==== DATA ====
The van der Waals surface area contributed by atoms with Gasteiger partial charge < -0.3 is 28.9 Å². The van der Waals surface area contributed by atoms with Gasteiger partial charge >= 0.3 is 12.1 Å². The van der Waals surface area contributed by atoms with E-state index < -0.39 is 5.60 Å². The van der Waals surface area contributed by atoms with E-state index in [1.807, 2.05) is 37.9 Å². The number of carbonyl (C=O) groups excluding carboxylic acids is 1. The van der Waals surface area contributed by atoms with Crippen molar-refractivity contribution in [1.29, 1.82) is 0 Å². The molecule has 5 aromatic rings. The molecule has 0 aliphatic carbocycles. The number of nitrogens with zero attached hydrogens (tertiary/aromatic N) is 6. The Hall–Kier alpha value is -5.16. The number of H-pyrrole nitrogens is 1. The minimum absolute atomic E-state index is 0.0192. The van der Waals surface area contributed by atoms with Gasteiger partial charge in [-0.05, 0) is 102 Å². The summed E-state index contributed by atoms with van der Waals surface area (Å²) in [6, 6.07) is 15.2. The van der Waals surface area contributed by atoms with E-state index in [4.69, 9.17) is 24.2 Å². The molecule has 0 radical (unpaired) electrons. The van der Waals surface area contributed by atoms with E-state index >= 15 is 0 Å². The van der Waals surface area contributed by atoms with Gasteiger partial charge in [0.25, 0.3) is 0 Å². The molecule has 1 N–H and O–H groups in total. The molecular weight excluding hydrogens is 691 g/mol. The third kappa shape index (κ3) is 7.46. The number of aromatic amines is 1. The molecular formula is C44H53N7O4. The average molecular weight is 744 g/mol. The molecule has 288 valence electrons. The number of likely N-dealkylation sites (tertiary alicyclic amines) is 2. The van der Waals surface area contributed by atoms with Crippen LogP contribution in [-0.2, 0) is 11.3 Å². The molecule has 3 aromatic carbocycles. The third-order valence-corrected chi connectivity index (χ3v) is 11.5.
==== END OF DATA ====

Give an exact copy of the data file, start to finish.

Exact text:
The van der Waals surface area contributed by atoms with Gasteiger partial charge < -0.3 is 28.9 Å². The van der Waals surface area contributed by atoms with Gasteiger partial charge >= 0.3 is 12.1 Å². The van der Waals surface area contributed by atoms with E-state index < -0.39 is 5.60 Å². The van der Waals surface area contributed by atoms with E-state index in [1.807, 2.05) is 37.9 Å². The number of carbonyl (C=O) groups excluding carboxylic acids is 1. The van der Waals surface area contributed by atoms with Crippen molar-refractivity contribution in [1.29, 1.82) is 0 Å². The molecule has 5 aromatic rings. The molecule has 0 aliphatic carbocycles. The number of nitrogens with zero attached hydrogens (tertiary/aromatic N) is 6. The Hall–Kier alpha value is -5.16. The number of H-pyrrole nitrogens is 1. The minimum absolute atomic E-state index is 0.0192. The van der Waals surface area contributed by atoms with Gasteiger partial charge in [-0.05, 0) is 102 Å². The summed E-state index contributed by atoms with van der Waals surface area (Å²) in [6, 6.07) is 15.2. The van der Waals surface area contributed by atoms with E-state index in [4.69, 9.17) is 24.2 Å². The molecule has 0 radical (unpaired) electrons. The van der Waals surface area contributed by atoms with E-state index >= 15 is 0 Å². The van der Waals surface area contributed by atoms with Gasteiger partial charge in [0.25, 0.3) is 0 Å². The molecule has 1 N–H and O–H groups in total. The molecular weight excluding hydrogens is 691 g/mol. The third kappa shape index (κ3) is 7.46. The number of aromatic amines is 1. The molecular formula is C44H53N7O4. The average molecular weight is 744 g/mol. The molecule has 288 valence electrons. The number of likely N-dealkylation sites (tertiary alicyclic amines) is 2. The van der Waals surface area contributed by atoms with Crippen LogP contribution in [-0.2, 0) is 11.3 Å². The molecule has 3 aromatic carbocycles. The third-order valence-corrected chi connectivity index (χ3v) is 11.5.